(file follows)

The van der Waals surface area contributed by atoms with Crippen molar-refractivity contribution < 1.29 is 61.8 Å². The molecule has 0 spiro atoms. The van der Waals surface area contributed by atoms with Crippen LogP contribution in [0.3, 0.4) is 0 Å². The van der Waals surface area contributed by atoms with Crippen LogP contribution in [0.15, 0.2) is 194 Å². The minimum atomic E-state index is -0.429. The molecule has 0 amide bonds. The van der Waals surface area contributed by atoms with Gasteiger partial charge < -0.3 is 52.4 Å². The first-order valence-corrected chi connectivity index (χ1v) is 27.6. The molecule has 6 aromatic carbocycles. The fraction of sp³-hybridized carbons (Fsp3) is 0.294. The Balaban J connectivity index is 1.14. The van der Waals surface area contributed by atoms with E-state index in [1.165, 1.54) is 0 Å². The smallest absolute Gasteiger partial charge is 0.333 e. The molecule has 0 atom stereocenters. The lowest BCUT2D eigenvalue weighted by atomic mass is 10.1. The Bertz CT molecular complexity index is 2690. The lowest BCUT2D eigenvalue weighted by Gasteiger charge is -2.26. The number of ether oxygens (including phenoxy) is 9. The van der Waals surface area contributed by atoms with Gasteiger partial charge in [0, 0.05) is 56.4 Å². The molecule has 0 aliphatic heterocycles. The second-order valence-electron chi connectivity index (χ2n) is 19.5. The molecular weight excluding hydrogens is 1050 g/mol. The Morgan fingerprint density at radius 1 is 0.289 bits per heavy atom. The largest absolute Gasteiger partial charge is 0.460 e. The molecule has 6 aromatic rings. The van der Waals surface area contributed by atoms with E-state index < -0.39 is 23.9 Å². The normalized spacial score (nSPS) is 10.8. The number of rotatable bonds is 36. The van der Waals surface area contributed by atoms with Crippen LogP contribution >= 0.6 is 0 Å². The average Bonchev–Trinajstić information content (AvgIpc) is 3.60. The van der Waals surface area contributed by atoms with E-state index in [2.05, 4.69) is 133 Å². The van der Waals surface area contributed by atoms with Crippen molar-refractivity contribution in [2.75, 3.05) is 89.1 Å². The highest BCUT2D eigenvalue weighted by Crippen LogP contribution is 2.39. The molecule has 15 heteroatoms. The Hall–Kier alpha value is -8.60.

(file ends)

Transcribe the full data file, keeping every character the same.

The van der Waals surface area contributed by atoms with Crippen molar-refractivity contribution < 1.29 is 61.8 Å². The molecule has 0 spiro atoms. The van der Waals surface area contributed by atoms with Crippen LogP contribution in [0.3, 0.4) is 0 Å². The van der Waals surface area contributed by atoms with Crippen LogP contribution in [0.15, 0.2) is 194 Å². The minimum atomic E-state index is -0.429. The molecule has 0 amide bonds. The van der Waals surface area contributed by atoms with Gasteiger partial charge < -0.3 is 52.4 Å². The first-order valence-corrected chi connectivity index (χ1v) is 27.6. The molecule has 6 aromatic carbocycles. The fraction of sp³-hybridized carbons (Fsp3) is 0.294. The Balaban J connectivity index is 1.14. The van der Waals surface area contributed by atoms with E-state index in [1.165, 1.54) is 0 Å². The smallest absolute Gasteiger partial charge is 0.333 e. The molecule has 0 atom stereocenters. The lowest BCUT2D eigenvalue weighted by atomic mass is 10.1. The Bertz CT molecular complexity index is 2690. The lowest BCUT2D eigenvalue weighted by Gasteiger charge is -2.26. The number of ether oxygens (including phenoxy) is 9. The van der Waals surface area contributed by atoms with Gasteiger partial charge in [0, 0.05) is 56.4 Å². The molecule has 0 aliphatic heterocycles. The second-order valence-electron chi connectivity index (χ2n) is 19.5. The molecular weight excluding hydrogens is 1050 g/mol. The Morgan fingerprint density at radius 1 is 0.289 bits per heavy atom. The largest absolute Gasteiger partial charge is 0.460 e. The molecule has 6 aromatic rings. The van der Waals surface area contributed by atoms with E-state index < -0.39 is 23.9 Å². The normalized spacial score (nSPS) is 10.8. The number of rotatable bonds is 36. The van der Waals surface area contributed by atoms with Crippen LogP contribution >= 0.6 is 0 Å². The average Bonchev–Trinajstić information content (AvgIpc) is 3.60. The van der Waals surface area contributed by atoms with E-state index in [2.05, 4.69) is 133 Å². The van der Waals surface area contributed by atoms with Crippen molar-refractivity contribution in [2.75, 3.05) is 89.1 Å². The highest BCUT2D eigenvalue weighted by Crippen LogP contribution is 2.39. The molecule has 15 heteroatoms. The Hall–Kier alpha value is -8.60.